Tuesday, October 20, 2009
I wanted to give a preview of tomorrow's local hearing over what appears to be a form-based code designed for an area near Charleston's port. One of the issues I've mentioned in prior posts is whether the adoption of a form-based code in a historic district might tend to trump the role of a board of architectural review, which is required (in Charleston, at least) to approve the height, scale, and mass of any new construction within the historic district, a role delegated by law as belonging to the board of architectural review. After additional reflection, this situation seems to raise interesting jurisdictional issues, too.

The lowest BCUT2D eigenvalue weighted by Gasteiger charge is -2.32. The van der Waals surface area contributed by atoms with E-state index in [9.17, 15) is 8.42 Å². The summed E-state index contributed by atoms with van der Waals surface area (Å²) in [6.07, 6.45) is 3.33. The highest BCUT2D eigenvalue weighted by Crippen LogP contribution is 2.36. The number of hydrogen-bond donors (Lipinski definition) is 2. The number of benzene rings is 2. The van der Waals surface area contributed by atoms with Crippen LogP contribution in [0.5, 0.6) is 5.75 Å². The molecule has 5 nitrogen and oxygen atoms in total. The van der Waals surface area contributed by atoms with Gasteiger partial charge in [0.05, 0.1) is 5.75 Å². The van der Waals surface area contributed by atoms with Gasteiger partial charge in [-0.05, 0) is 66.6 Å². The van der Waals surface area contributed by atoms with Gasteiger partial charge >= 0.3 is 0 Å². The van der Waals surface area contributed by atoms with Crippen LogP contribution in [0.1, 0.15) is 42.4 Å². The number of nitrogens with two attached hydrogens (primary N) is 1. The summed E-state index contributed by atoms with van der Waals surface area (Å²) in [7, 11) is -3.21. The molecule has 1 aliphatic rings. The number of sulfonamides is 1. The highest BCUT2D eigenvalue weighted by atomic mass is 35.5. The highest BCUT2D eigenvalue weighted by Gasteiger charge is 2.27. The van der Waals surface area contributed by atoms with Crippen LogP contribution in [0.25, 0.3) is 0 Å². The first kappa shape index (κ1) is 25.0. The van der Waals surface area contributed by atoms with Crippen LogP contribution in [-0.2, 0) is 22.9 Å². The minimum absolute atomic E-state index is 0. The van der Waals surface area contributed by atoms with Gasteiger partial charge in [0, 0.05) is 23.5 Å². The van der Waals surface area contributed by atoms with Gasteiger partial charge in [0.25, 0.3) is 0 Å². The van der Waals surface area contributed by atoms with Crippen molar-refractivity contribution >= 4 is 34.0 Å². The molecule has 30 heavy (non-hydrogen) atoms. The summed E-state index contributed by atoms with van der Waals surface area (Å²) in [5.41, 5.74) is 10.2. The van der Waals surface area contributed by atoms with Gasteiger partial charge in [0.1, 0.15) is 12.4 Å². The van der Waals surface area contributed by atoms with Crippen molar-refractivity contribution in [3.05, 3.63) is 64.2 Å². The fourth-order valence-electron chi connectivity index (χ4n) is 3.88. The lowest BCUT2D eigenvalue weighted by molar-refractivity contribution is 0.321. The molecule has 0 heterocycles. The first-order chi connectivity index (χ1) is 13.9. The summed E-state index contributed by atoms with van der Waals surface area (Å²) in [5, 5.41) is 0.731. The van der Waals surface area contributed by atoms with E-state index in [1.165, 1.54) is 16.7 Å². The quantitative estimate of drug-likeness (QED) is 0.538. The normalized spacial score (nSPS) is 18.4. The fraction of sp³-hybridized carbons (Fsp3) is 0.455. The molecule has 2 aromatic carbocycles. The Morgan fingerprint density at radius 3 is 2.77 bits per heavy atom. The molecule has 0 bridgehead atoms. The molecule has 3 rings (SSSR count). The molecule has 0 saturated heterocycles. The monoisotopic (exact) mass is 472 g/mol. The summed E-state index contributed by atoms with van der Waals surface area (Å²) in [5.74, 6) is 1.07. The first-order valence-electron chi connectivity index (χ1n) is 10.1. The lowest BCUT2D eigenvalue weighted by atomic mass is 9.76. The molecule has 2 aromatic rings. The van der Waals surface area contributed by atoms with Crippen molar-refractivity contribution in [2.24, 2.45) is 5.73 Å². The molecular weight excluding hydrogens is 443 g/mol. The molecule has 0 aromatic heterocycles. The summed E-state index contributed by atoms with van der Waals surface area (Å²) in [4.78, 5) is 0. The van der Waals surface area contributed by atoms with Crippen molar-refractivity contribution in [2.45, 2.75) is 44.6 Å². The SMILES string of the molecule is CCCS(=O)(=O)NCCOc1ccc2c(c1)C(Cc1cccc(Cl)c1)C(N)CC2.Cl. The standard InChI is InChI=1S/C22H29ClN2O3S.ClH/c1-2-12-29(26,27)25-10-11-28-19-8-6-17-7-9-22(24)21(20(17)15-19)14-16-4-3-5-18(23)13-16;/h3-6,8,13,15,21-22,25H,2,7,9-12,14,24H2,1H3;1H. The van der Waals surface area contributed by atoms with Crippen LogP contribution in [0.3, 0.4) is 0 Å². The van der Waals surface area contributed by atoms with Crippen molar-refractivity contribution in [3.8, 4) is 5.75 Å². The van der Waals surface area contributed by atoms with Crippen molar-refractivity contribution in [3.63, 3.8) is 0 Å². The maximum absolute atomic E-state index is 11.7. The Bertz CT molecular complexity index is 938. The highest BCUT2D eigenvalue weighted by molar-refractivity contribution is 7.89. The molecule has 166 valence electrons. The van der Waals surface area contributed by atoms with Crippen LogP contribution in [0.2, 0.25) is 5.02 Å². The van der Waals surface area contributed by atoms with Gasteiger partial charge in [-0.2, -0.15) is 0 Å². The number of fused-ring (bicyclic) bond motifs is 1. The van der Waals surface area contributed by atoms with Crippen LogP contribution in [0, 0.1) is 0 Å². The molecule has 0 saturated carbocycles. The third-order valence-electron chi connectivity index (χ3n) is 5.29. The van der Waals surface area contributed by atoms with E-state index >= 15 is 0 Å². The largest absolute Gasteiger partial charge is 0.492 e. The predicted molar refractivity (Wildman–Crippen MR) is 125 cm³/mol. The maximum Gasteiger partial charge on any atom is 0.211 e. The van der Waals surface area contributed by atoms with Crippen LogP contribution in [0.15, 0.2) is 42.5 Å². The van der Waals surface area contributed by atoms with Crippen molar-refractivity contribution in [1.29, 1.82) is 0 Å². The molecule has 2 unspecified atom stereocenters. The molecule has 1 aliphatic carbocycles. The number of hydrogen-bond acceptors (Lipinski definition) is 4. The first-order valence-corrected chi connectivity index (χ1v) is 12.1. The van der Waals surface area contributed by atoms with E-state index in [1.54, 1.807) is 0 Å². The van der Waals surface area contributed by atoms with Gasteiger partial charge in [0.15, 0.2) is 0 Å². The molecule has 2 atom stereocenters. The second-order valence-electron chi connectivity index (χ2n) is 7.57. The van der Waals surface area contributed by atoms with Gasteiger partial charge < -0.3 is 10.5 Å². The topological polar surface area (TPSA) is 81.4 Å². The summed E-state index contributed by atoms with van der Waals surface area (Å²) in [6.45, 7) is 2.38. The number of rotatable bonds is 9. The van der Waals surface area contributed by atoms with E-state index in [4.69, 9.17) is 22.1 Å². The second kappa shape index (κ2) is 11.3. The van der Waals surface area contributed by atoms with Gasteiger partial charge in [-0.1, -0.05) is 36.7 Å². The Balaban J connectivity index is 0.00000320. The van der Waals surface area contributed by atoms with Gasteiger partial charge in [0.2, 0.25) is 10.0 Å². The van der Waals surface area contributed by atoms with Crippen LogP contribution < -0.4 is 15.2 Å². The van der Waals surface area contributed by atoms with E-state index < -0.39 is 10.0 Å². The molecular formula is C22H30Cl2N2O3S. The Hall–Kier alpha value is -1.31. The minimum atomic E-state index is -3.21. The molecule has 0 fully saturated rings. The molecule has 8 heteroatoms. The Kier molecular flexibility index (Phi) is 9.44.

One way to avoid this problem might be something known as "area character appraisals," where residents, city officials, preservation groups, and other stakeholders agree ex ante on the forms new buildings ought to take. If this type of concensus is not established soon in Charleston, the likelihood of future litigation is likely to increase, especially if a developer gains approval to build a pre-approved form that a board of architectural review rejects. Or by preservation groups objecting to the subject matter jurisdiction of a planning commission that usurps the role of a board of architectural review. Some of these issues will be raised Wednesday night at a public forum. I'll let you know the outcome.
Will Cook, Charleston School of Law
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